Using the nbtstat Utility Networking

NetBIOS associates names with workstations. But NetBIOS is only an upper-layer interface and requires a transport protocol. In many cases, TCP/ IP is used. You use the nbtstat utility to do the following:

  • Track NetBIOS over TCP/IP statistics
  • Show the details of incoming and outgoing NetBIOS over TCP/IP connections
  • Resolve NetBIOS names

Because NetBIOS name resolution is primarily a Windows network issue, the nbtstat command is available only in Windows-based operating systems.

To display a basic description of nbtstat and its associated options, type nbtstat at the command line. You’ll use these options to configure the display of information about NetBIOS over TCP/IP hosts. Here are some of the switches you can use:

  • –a –A
  • –c –n
  • –r –R
  • –S –s

The–a Switch
The –a switch displays a remote machine’s NetBIOS name table, which is a list of all the Net- BIOS names that that particular machine “knows about.” The following command produced the output for the server S1

nbtstat a S1

NetBIOS remote machine name table

Last Byte Identifiers for unique names

Last Byte Identifiers for group names

As you can see, using this switch produces an output with four columns. The Name column gives the NetBIOS name entry of the host in the NetBIOS name table of the remote machine. The next column displays a unique two-digit hexadecimal identifier for the NetBIOS name. This identifier represents the last byte of the NetBIOS name shown in the Name column and is necessary because the same name might be used several times on the same station. It uniquely identifies which service on the host the name is referencing.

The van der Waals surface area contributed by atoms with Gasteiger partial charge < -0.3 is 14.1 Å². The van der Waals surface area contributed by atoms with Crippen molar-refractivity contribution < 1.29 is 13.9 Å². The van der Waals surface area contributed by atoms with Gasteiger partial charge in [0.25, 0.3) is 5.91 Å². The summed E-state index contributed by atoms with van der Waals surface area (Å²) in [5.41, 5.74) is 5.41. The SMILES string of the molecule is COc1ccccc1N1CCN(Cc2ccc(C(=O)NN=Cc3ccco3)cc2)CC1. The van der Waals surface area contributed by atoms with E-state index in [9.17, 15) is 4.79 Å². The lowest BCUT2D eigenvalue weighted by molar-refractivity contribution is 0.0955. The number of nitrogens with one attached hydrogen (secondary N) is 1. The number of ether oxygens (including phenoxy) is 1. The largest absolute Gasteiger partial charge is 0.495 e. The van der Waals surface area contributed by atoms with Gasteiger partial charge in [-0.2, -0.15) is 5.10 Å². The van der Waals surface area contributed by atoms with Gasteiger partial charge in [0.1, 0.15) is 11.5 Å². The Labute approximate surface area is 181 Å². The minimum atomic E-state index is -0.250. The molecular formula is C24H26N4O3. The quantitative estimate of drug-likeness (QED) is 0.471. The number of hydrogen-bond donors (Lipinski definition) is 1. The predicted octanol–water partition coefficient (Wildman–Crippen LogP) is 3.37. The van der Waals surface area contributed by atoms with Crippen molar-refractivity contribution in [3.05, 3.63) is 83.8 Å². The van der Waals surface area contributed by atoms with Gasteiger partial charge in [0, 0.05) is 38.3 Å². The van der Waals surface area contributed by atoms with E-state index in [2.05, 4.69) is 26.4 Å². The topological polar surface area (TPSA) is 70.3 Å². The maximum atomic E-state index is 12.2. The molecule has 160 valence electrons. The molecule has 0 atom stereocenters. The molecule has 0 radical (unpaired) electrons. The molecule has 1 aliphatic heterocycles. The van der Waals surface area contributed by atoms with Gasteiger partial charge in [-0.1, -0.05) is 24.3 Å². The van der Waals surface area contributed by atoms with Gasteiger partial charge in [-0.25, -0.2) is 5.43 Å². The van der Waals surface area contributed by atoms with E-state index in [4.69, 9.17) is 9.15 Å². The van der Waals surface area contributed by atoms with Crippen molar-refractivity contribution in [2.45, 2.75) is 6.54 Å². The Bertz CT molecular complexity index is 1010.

The Type column refers to the type of NetBIOS name being referenced:

  • Unique NetBIOS names refer to individual hosts.
  • Group names refer to the names of logical groupings of workstations, either domains or workgroups.

The Status column refers to the status of the NetBIOS name for the specified host, regardless of whether the name has been registered with the rest of the network.

The–A Switch

The –A switch works exactly as the –a switch and produces the same output; only the syntax of the command is different. First, you use an uppercase A instead of a lowercase a. Second, you use the IP address of the host whose NetBIOS name table you want to view instead of the Net- BIOS name. The syntax includes the nbtstat command followed by the –A switch and finally the IP address of the host whose NetBIOS table you want to view:

nbtstat –A

The–c Switch

The function of the –c switch is to display the local NetBIOS name cache on the workstation on which it is run.

sample output of thenbtstat –ccommand.

The–c Switch

Each entry in this display shows the NetBIOS name, the hex ID for the service that was accessed, the type of NetBIOS name (unique or group), the IP address that the name resolves to, and its Life (in seconds). The Life amount dictates how long (in seconds) each entry will live in the cache. When this time expires, the entry is deleted from the cache.